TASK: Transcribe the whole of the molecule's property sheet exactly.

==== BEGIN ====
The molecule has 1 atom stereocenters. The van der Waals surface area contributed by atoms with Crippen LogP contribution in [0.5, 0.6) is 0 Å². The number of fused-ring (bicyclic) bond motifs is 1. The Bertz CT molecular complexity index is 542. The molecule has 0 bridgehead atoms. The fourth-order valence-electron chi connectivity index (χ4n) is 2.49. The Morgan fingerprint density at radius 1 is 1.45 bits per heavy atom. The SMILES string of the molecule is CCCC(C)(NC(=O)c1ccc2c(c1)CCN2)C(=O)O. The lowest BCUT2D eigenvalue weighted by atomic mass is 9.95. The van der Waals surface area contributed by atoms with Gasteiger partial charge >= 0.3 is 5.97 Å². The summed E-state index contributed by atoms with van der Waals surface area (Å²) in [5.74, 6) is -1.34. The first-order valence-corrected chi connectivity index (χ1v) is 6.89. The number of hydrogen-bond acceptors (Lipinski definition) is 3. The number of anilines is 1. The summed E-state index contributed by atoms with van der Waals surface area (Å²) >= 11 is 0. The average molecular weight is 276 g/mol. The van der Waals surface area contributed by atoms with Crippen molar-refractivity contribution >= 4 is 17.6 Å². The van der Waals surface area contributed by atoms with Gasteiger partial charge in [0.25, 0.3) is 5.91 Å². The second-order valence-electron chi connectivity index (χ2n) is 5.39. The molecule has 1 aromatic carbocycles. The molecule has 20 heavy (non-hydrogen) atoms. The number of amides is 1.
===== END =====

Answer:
The molecule has 1 atom stereocenters. The van der Waals surface area contributed by atoms with Crippen LogP contribution in [0.5, 0.6) is 0 Å². The number of fused-ring (bicyclic) bond motifs is 1. The Bertz CT molecular complexity index is 542. The molecule has 0 bridgehead atoms. The fourth-order valence-electron chi connectivity index (χ4n) is 2.49. The Morgan fingerprint density at radius 1 is 1.45 bits per heavy atom. The SMILES string of the molecule is CCCC(C)(NC(=O)c1ccc2c(c1)CCN2)C(=O)O. The lowest BCUT2D eigenvalue weighted by atomic mass is 9.95. The van der Waals surface area contributed by atoms with Gasteiger partial charge >= 0.3 is 5.97 Å². The summed E-state index contributed by atoms with van der Waals surface area (Å²) in [5.74, 6) is -1.34. The first-order valence-corrected chi connectivity index (χ1v) is 6.89. The number of hydrogen-bond acceptors (Lipinski definition) is 3. The number of anilines is 1. The summed E-state index contributed by atoms with van der Waals surface area (Å²) >= 11 is 0. The average molecular weight is 276 g/mol. The van der Waals surface area contributed by atoms with Crippen molar-refractivity contribution >= 4 is 17.6 Å². The van der Waals surface area contributed by atoms with Gasteiger partial charge in [0.25, 0.3) is 5.91 Å². The second-order valence-electron chi connectivity index (χ2n) is 5.39. The molecule has 1 aromatic carbocycles. The molecule has 20 heavy (non-hydrogen) atoms. The number of amides is 1.